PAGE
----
As the internet lights itself on fire over the question of how best (or if) to provide health care to millions in the U.S., and as billionaires weigh in on the horror of possibly having slightly fewer billions, it’s fair to say that the field of economics is currently having A Moment.
More and more people seem to be awakening to the degree to which the big choices in their lives — what they do, who they love, where they live, if they live —are influenced (or dictated to them outright) by the impersonal forces of economics that Adam Smith dubbed the “invisible hand.”
It’s a conversation that video games have been gradually, almost abashedly, inching their way into for years now. At this point there’s no shortage of games that make rising wealth inequality a background detail or subplot. These include Watch Dogs 2, to the most recent Deus Ex games, and a few that even make it a core theme, such as Grand Theft Auto 5 (both in the game’s story and in its real-world success) or the recently-released Disco Elysium.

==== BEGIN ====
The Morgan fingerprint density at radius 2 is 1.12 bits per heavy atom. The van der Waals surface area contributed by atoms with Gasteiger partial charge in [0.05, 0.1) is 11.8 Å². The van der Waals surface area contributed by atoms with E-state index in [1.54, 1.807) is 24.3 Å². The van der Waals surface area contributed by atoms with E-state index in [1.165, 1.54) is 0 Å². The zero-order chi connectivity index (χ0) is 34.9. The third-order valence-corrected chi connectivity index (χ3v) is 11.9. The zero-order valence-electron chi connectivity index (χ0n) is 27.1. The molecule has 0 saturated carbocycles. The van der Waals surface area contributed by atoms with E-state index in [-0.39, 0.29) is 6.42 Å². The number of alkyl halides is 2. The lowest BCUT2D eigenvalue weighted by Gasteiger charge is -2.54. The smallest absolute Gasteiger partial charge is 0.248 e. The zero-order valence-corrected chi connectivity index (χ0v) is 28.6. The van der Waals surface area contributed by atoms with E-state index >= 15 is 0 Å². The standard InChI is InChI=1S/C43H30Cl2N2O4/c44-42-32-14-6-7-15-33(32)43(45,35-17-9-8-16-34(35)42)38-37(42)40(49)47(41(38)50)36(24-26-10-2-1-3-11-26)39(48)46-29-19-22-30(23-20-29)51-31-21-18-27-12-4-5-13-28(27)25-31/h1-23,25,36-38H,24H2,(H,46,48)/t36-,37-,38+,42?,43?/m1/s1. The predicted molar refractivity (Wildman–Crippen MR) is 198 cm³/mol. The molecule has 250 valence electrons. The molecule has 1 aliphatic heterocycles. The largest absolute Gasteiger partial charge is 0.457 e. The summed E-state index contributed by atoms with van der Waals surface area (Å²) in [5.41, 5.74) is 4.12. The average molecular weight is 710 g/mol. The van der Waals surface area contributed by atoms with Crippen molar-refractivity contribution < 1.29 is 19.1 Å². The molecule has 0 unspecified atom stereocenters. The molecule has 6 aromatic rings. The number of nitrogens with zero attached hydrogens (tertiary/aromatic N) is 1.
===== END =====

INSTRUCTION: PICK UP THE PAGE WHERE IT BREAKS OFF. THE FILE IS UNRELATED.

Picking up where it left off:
But as I write this in November 2019, as scientists declare a climate emergency and the world’s biggest philanthropist fretted that his money might be taxed away, the game that most holistically describes our current moment is Obsidian Entertainment’s The Outer Worlds.
WHEN A FEW PEOPLE HAVE EVERYTHING ...
The Outer Worlds is an action role-playing game situated squarely in the Elder Scrolls/Fallout mode. You play a lost space colonist who’s found and unfrozen after seven decades of cryogenic hibernation, only to learn that society has descended into a Gilded Age corporate hell, stretching across many worlds.
Workers in the Halcyon colony toil away on 16-hour shifts doing hazardous jobs for paltry wages. They dwell in company towns designed to immediately recoup their earnings and keep them in perpetual debt slavery. The products they make are often useless, toxic, or both. Management is variously inept, venal, or self-serving, and managers are guarded by thuggish police who are there to quell dissent, not to uphold justice.